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"COV" 2003 Obituary


COVEART  COVEY  COVINGTON 

COVEART o@ca.on.york_county.toronto.globe_and_mail 2003-12-23 published
Mary Elizabeth STARR
By Elizabeth STARR, Michael STARR and Laurie STARR Tuesday, December 23, 2003 - Page A22
Musician, teacher, mother, mother-in-law, sister, granny. Born March 4, 1920, in Toronto. Died August 3 in Toronto, of a brain hemorrhage, aged 83.
Mary STARR lived a full life teaching the cello to generations of students and enjoying a close relationship with her family.
Growing up in Toronto, Mary received her licentiate in cello in 1947 from the then-Toronto Conservatory of Music (now the Royal Conservatory) -- the highest possible diploma, and a rather uncommon achievement at the time for cellists. As a member of the Conservatory orchestra, she remembered seeing "a young kid" who played a piano concerto with the orchestra. The "young kid" was Glenn GOULD. Through the 1940s and 1950s she travelled extensively throughout Ontario playing chamber music with various Canadian musicians who were to become well known: Victor FELDBRILL, Eugene KASH, Stuart HAMILTON, Steven STARYK, and John COVEART among them.
After her future husband Frank (a singer) went to England, he managed to entice Mary over in 1951 by sending her programs of the concerts that were happening in London. There Mary worked, practised, played, went to concerts, and got married in 1952.
After returning to Canada (and two children later), Mary's teaching career was well under way. Through her career she taught with the Metropolitan Toronto School Board as an itinerant cello teacher, privately with the Royal Conservatory of Music, and in the Seneca College Suzuki program. She taught three-year-olds, school-aged children, high-school students, university students and even a few of the parents of her students. After years of doing four to six schools per day walking up three flights of stairs (it always seemed to be three flights of stairs) with a cello and music, she left to concentrate on private teaching. Although a number of her students went on to become professional cellists, Mary remained a tireless advocate of the fundamental value of musical education to developing and informing the enjoyment of the art of music throughout one's life; this was more important to her than becoming a professional musician.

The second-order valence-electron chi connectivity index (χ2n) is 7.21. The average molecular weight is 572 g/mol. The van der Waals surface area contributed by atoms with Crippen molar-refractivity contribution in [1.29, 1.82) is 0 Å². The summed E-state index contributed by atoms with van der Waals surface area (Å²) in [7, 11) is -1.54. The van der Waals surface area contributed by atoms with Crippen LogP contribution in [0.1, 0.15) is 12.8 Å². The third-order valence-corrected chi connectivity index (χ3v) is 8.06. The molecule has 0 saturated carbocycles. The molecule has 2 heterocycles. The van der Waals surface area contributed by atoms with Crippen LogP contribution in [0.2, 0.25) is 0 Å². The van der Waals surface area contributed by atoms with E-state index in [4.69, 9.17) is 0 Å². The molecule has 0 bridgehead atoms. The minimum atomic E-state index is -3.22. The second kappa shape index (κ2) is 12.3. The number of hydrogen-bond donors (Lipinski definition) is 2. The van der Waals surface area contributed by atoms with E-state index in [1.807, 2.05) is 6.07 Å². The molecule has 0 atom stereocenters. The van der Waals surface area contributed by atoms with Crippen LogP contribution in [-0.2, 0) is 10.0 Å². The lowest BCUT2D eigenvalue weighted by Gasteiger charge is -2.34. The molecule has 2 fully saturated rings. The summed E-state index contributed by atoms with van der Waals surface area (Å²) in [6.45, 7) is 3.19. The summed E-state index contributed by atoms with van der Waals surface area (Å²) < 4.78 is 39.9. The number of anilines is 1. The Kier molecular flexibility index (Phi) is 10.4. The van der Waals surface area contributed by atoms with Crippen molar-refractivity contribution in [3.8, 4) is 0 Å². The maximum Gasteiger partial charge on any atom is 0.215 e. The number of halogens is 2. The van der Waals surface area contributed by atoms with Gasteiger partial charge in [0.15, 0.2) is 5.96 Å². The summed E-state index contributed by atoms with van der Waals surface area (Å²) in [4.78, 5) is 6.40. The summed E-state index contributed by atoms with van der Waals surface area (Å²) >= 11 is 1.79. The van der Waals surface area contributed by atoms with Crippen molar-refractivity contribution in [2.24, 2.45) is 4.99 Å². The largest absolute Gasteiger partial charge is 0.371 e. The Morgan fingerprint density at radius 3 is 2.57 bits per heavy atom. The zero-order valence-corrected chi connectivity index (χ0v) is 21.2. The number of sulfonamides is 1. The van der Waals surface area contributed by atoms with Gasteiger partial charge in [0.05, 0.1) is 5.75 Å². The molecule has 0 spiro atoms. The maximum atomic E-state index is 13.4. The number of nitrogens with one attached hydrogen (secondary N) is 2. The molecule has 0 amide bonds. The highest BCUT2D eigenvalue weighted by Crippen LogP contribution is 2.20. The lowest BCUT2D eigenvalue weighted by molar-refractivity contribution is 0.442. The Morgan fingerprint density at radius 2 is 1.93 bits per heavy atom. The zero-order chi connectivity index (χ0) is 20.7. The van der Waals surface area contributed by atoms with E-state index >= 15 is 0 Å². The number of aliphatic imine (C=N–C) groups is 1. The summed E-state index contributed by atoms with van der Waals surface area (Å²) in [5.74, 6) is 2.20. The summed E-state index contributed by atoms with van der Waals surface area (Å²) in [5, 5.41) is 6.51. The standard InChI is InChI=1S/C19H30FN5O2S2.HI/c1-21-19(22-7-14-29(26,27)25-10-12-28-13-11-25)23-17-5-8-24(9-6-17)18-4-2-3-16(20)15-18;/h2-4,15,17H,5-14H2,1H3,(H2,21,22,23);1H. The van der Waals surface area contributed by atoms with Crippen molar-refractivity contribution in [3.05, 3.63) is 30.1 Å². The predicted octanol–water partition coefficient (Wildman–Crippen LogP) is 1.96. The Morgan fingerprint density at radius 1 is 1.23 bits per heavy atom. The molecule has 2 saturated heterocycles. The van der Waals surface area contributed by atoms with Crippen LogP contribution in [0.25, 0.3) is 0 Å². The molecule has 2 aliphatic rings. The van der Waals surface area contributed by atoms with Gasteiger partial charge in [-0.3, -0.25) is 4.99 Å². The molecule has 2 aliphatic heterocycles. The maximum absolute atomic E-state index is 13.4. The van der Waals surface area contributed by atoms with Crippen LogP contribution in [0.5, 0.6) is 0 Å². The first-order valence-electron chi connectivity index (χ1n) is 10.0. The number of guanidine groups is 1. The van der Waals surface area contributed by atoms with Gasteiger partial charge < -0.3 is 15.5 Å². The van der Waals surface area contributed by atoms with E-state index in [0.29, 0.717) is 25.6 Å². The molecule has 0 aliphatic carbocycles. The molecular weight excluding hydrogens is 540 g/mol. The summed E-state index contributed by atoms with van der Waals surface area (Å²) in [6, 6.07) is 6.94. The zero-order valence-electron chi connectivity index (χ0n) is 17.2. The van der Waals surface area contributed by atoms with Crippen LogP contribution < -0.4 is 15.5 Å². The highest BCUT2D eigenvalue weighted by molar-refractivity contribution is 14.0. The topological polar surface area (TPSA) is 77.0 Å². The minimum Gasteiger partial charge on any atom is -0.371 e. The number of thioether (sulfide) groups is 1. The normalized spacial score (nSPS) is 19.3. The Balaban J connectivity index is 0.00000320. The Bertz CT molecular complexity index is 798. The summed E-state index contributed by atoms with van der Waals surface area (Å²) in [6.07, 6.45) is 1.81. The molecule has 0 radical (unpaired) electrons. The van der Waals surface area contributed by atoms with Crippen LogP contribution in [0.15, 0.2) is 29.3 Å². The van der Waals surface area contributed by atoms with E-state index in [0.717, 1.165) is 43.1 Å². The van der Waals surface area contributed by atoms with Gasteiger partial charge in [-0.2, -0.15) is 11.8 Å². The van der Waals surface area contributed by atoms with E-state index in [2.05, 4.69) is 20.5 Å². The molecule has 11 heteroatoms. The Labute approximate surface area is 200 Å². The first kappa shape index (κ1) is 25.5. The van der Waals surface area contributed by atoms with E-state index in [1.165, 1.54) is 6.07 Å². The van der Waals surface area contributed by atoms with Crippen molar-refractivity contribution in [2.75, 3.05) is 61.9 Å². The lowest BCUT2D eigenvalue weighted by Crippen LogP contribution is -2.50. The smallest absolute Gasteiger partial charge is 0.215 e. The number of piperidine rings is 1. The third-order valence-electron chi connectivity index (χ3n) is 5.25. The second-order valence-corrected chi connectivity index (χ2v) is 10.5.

Whether at music camp where she was a faculty member for many years, or her regular Monday night quartet sessions where we will always appreciate the warm vibrations and wonderful harmonies that crept through our house, the opportunity to play chamber music, just for fun, was one of the great pleasures for Mary throughout her life.
With the death of Frank in 1969, Mary had to work hard to support the family to cover all the "needs" and most of the "wants." She did this admirably.
The last six years of Mary's life, after moving into an apartment in her son and daughter-in-law's house, were surely among her best. There she had security with independence, community with privacy, and a granddaughter who lived just downstairs. She would sit ensconced in her big green chair, content to let life swirl around her as she read, needle-pointed, embroidered, or knitted.
Nothing thrilled Mary more than when 11-year-old Laurie and a few of her Friends took up cello last year. So began private teaching all over again -- not something she expected at the age of 82, but this was much more fun!.
Mary was Mary right to the end. After making an impressive recovery from a broken hip and arm suffered through an encounter with a revolving door, she was soon to be discharged from the rehabilitation hospital. She was in good spirits, had her sense of humour, and craved her "big green chair." She worked hard for that goal that unfortunately was not to be.